Paul M. Weyrich: 1942-2008

A Father of Modern Conservative Movement

By Patricia Sullivan
Washington Post Staff Writer
Friday, December 19, 2008

Paul M. Weyrich, 66, the conservative thinker who coined the phrase "moral majority" to describe the religious right, co-founded the Heritage Foundation think tank and became the combative intellectual activist who revived the foundering Republican Party with an infusion of passionate believers, died yesterday at Inova Fair Oaks Hospital in Fairfax.

It was not immediately known what caused his death because he was in the hospital for routine tests, his wife said. Weyrich had been in declining health after he injured his spine in a fall in 1996. He also had diabetes, and his legs were amputated below the knee in 2005.

Conservative leaders, in a flurry of statements, praised Weyrich for injecting the movement with new ideas, energy and backbone at a time when Democrats dominated Congress and Republicans had lost their way after the Vietnam War and the Watergate scandal.

"Most of the successes of the conservative movement since the 1970s flowed from structures, organizations and coalitions he started, created or nurtured," said Grover Norquist of Americans for Tax Reform.

"More than anyone else, he studied the organizing mechanisms of the left and applied them to create an effective conservative activist movement," said former House majority leader Newt Gingrich (R-Ga.).

"Paul Weyrich was conservative long, long before it was cool," said American Conservative Union Chairman David A. Keene. "He had little time for moderates or those who simply gave lip service to the values he held dear. His goal was to recruit conservatives, train them both ideologically and in campaign techniques and send them off to do battle with the liberals who dominated Washington in those days. He could be ornery, but he accomplished more than almost anyone of his generation."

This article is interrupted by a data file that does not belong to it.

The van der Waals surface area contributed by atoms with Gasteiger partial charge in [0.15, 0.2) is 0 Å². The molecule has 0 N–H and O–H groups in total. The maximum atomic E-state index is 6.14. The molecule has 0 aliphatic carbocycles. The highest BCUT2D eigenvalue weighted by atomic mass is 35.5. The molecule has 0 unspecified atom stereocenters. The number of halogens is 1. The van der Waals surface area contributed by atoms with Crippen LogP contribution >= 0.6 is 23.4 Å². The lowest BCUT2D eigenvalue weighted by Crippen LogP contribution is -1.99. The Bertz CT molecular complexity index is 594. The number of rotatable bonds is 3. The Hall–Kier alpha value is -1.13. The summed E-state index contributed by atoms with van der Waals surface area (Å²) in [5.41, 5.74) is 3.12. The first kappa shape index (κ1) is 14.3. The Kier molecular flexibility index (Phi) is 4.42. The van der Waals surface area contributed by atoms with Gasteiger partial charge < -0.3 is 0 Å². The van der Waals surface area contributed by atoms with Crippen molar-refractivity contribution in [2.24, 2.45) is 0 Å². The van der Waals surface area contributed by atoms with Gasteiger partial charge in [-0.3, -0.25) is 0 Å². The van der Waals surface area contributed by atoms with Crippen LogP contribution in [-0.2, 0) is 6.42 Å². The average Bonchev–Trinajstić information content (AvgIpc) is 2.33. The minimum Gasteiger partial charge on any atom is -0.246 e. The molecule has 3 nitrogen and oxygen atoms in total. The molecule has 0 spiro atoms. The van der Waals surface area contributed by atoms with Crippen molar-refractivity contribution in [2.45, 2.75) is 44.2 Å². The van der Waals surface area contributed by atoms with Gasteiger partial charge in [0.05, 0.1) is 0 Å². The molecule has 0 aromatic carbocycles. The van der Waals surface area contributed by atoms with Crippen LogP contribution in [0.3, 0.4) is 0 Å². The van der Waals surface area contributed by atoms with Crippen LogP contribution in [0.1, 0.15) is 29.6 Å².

More than any person, perhaps excluding President Ronald Reagan, whom he attacked as insufficiently conservative, Weyrich stitched the religious, social-issue voters into the secular fabric of the Republican Party. He co-founded the Washington-based Heritage Foundation in 1973 as a counterbalance to the liberal Brookings Institution and launched what became an influential network of conservative think tanks and talk radio shows that contributed to the culture wars of the past three decades.

His Free Congress Foundation virtually invented the use of grass-roots direct-mail fundraising campaigns for conservative politicians and social causes.

At a 1979 gathering of religious leaders, Weyrich talked about a "moral majority" of American voters. The phrase was adopted by the Rev. Jerry Falwell, who led an alliance of religious and economic conservatives that went on to help elect three Republican presidents.

A blunt speaker who created enemies even among those who agreed with him, Weyrich was called "the Robespierre of the right" and a "pillar of the modern conservative movement." He was dropped in 1997 by National Empowerment Television, the ideologically driven network he had founded three years earlier, after he repeatedly accused Republican leaders of not hewing to the conservative line.

"We are no longer working to preserve the status quo. We are radicals," he said more than a decade before, "working to overturn the present power structures in this country."

He denounced former senator John G. Tower (R-Tex.) as a womanizer and a drunkard in widely televised testimony that ditched Tower's 1989 nomination for defense secretary. He threatened former Joint Chiefs of Staff chairman Colin L. Powell in 1996 with a withering examination about social issues if he dared to run for president.

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